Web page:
Point of View

Man-made disaster for long-term unemployed

May 17, 2011 

— We expect disaster relief to flow quickly and efficiently to victims of the recent tornadoes. Yet, another form of disaster relief, planned and paid for, is being withheld from 37,000 desperate North Carolina families by the Republican legislative leadership.

At stake are unemployment benefits for those North Carolinians who have exhausted 79 weeks of unemployment checks. Though federal dollars are already allocated to extend benefits to these needy families, political game-playing - in the form of GOP insistence on a provision that would cause Gov. Beverly Perdue to forfeit any effective voice in shaping the budget of the state she must lead - is blocking them, making it harder for these families to buy food, pay the rent or the mortgage.

Denying our neighbors these necessities is wrong. To understand why it is so especially wrong in the current moment, consider an analogy.

We anticipate and plan for many kinds of storms that take away homes and devastate families. Tornadoes uproot lives and trees in one area and leave the next neighborhood untouched. Because we see the pictures or drive a few blocks, the sight takes our breath away and we want to make it right.

Blue FEMA tarps and yellow bucket trucks allow us to pass, knowing that the government, disaster relief missions and public utilities are on the job. We don't worry about the withdrawal of assistance when the need is clear.

In recent years an economic storm has come to North Carolina. Families need assistance just as they would in any disaster. The storm has laid waste to the equivalent of a good-sized North Carolina city, leaving 37,000 families in its wake who still suffer because of continuous unemployment.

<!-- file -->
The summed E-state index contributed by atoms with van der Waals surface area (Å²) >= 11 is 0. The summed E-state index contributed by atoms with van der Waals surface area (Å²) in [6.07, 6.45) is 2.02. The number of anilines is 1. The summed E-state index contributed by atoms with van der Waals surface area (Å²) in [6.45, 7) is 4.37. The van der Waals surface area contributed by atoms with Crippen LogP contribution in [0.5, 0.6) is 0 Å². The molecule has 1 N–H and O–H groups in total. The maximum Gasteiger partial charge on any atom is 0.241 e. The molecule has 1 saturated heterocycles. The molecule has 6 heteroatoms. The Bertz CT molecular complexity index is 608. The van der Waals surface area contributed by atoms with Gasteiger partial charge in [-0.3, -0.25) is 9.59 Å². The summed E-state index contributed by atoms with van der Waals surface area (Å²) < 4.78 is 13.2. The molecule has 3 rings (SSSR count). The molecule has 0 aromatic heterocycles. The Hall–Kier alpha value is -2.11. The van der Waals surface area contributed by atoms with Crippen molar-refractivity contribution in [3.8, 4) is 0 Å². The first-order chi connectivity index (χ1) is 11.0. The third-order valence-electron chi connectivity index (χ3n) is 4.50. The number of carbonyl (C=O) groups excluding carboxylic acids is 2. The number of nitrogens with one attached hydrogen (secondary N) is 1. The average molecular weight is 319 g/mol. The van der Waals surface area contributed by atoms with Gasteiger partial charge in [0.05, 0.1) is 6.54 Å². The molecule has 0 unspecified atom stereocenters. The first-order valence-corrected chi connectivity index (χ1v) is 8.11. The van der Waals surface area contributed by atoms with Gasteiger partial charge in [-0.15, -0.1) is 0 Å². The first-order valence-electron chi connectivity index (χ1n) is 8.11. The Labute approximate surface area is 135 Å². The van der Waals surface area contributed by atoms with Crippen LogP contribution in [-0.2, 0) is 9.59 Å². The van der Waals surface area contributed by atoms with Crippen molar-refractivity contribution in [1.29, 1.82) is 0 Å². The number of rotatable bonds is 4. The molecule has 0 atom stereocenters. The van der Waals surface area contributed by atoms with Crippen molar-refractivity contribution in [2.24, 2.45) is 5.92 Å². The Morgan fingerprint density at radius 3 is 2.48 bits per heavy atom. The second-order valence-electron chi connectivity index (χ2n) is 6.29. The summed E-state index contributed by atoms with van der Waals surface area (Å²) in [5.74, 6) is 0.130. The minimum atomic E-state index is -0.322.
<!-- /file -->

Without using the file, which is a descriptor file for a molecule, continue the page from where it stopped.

The unremarkable appearance of houses and yards only masks the devastation and despair within every single household. Rent, mortgage, utility, health care and school lunch money are gone. Fear, anger, shame, blame, depression, broken homes and death loot what they still cling to. You just can't see the damage from the street or cover it with a tarp, and there is just no one place to park the church bus.

We know that many are unable to get work despite continuous effort. This is why we make extended unemployment benefits available. Unlike storm aid, this disaster assistance doesn't require risk, sweat or any funds from state or local coffers. Extra weeks of benefits are already bought and paid for.

House Speaker Thom Tillis and Senate President Pro Tem Phil Berger have chosen to withhold relief in a thoughtless effort to force the governor to sacrifice her voice and role in the budget process. Republican legislators offered not a single voice of dissent from what is cold, cavalier and wrong.

What if President Barack Obama had withheld the state of emergency" declaration for North Carolina communities leveled by the funnel clouds until our congressional delegation agreed to vote for "Obamacare"? Imagine the outcry, the red-faced, political chest-beating at such a shameful hostage taking. More than a few would see it as revealing of the president's character. And it would be.

Holding 37,000 hungry families hostage is exactly the same thing, and equally wrong.

The relationship between the issue of unemployment benefits and the governor's veto is as imaginary as that between a health care plan and tornado benefits. But there is a common truth that the parallel scenarios share. They are both a fair test of the character of our leaders. They separate those who care and act from those who just make speeches and wait for applause at the convention.

What type of leaders do we have in the General Assembly? Their actions on unemployment benefits will speak louder than any words.

Harry Payne, now senior counsel for policy and law at the N.C. Justice Center, has served as a state legislator and as N.C. labor commissioner. He was chairman of the Employment Security Commission from 2001 to 2009.

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